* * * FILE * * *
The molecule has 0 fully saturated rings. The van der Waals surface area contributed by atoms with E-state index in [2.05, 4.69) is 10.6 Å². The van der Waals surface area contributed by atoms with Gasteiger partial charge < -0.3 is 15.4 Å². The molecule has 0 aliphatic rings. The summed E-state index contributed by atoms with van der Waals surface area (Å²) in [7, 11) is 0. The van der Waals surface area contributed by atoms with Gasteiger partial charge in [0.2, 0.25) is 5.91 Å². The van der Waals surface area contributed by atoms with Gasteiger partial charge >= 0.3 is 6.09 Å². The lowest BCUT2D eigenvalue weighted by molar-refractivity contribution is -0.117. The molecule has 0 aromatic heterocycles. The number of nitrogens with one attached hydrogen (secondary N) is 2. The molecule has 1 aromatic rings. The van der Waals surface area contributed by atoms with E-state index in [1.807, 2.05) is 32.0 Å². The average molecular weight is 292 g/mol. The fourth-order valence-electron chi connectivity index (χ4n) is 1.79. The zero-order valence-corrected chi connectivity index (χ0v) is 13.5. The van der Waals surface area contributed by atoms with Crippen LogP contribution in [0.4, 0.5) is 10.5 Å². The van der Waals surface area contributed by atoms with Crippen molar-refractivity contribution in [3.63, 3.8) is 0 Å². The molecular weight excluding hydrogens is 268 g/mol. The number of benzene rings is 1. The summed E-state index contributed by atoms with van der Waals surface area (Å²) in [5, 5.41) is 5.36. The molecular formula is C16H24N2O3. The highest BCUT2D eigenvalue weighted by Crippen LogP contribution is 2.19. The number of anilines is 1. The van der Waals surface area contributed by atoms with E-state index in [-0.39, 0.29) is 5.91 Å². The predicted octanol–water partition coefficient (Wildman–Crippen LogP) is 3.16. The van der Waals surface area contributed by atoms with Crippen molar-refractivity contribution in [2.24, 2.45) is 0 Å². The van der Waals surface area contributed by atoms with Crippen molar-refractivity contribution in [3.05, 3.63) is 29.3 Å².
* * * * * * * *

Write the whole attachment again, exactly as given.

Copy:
The molecule has 0 fully saturated rings. The van der Waals surface area contributed by atoms with E-state index in [2.05, 4.69) is 10.6 Å². The van der Waals surface area contributed by atoms with Gasteiger partial charge < -0.3 is 15.4 Å². The molecule has 0 aliphatic rings. The summed E-state index contributed by atoms with van der Waals surface area (Å²) in [7, 11) is 0. The van der Waals surface area contributed by atoms with Gasteiger partial charge in [0.2, 0.25) is 5.91 Å². The van der Waals surface area contributed by atoms with Gasteiger partial charge >= 0.3 is 6.09 Å². The lowest BCUT2D eigenvalue weighted by molar-refractivity contribution is -0.117. The molecule has 0 aromatic heterocycles. The number of nitrogens with one attached hydrogen (secondary N) is 2. The molecule has 1 aromatic rings. The van der Waals surface area contributed by atoms with E-state index in [1.807, 2.05) is 32.0 Å². The average molecular weight is 292 g/mol. The fourth-order valence-electron chi connectivity index (χ4n) is 1.79. The zero-order valence-corrected chi connectivity index (χ0v) is 13.5. The van der Waals surface area contributed by atoms with Crippen LogP contribution in [0.4, 0.5) is 10.5 Å². The van der Waals surface area contributed by atoms with Crippen molar-refractivity contribution in [3.63, 3.8) is 0 Å². The molecular weight excluding hydrogens is 268 g/mol. The number of benzene rings is 1. The summed E-state index contributed by atoms with van der Waals surface area (Å²) in [5, 5.41) is 5.36. The molecular formula is C16H24N2O3. The highest BCUT2D eigenvalue weighted by Crippen LogP contribution is 2.19. The number of anilines is 1. The van der Waals surface area contributed by atoms with E-state index in [-0.39, 0.29) is 5.91 Å². The predicted octanol–water partition coefficient (Wildman–Crippen LogP) is 3.16. The van der Waals surface area contributed by atoms with Crippen molar-refractivity contribution in [2.24, 2.45) is 0 Å². The van der Waals surface area contributed by atoms with Crippen molar-refractivity contribution in [3.05, 3.63) is 29.3 Å².